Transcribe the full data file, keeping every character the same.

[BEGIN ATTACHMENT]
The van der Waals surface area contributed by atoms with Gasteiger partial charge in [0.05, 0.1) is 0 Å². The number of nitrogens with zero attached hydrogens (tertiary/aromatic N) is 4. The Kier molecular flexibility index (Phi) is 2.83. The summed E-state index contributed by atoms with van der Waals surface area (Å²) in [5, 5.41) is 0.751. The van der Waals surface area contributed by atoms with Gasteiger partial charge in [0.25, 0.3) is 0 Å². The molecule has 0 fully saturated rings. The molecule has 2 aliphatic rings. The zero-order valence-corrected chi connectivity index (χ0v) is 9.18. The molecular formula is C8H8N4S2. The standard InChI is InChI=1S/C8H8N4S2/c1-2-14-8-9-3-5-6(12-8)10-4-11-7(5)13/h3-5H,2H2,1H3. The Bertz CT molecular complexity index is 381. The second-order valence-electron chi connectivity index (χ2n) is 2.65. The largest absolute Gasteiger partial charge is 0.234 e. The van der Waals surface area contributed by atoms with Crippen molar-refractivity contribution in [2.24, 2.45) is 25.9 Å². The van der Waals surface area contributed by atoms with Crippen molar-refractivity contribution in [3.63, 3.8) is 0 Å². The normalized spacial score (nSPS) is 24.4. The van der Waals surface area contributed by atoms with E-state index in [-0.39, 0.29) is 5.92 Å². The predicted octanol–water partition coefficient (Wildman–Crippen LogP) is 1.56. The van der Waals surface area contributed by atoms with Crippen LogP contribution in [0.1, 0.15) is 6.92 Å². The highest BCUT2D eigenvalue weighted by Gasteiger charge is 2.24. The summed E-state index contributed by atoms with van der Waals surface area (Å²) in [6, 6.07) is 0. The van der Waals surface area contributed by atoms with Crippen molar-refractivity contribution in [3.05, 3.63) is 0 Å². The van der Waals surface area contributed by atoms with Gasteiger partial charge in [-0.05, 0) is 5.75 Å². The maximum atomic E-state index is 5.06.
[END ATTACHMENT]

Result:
The van der Waals surface area contributed by atoms with Gasteiger partial charge in [0.05, 0.1) is 0 Å². The number of nitrogens with zero attached hydrogens (tertiary/aromatic N) is 4. The Kier molecular flexibility index (Phi) is 2.83. The summed E-state index contributed by atoms with van der Waals surface area (Å²) in [5, 5.41) is 0.751. The van der Waals surface area contributed by atoms with Gasteiger partial charge in [0.25, 0.3) is 0 Å². The molecule has 0 fully saturated rings. The molecule has 2 aliphatic rings. The zero-order valence-corrected chi connectivity index (χ0v) is 9.18. The molecular formula is C8H8N4S2. The standard InChI is InChI=1S/C8H8N4S2/c1-2-14-8-9-3-5-6(12-8)10-4-11-7(5)13/h3-5H,2H2,1H3. The Bertz CT molecular complexity index is 381. The second-order valence-electron chi connectivity index (χ2n) is 2.65. The largest absolute Gasteiger partial charge is 0.234 e. The van der Waals surface area contributed by atoms with Crippen molar-refractivity contribution in [2.24, 2.45) is 25.9 Å². The van der Waals surface area contributed by atoms with Crippen molar-refractivity contribution in [3.63, 3.8) is 0 Å². The normalized spacial score (nSPS) is 24.4. The van der Waals surface area contributed by atoms with E-state index in [-0.39, 0.29) is 5.92 Å². The predicted octanol–water partition coefficient (Wildman–Crippen LogP) is 1.56. The van der Waals surface area contributed by atoms with Crippen LogP contribution in [0.1, 0.15) is 6.92 Å². The highest BCUT2D eigenvalue weighted by Gasteiger charge is 2.24. The summed E-state index contributed by atoms with van der Waals surface area (Å²) in [6, 6.07) is 0. The van der Waals surface area contributed by atoms with Crippen molar-refractivity contribution in [3.05, 3.63) is 0 Å². The van der Waals surface area contributed by atoms with Gasteiger partial charge in [-0.05, 0) is 5.75 Å². The maximum atomic E-state index is 5.06.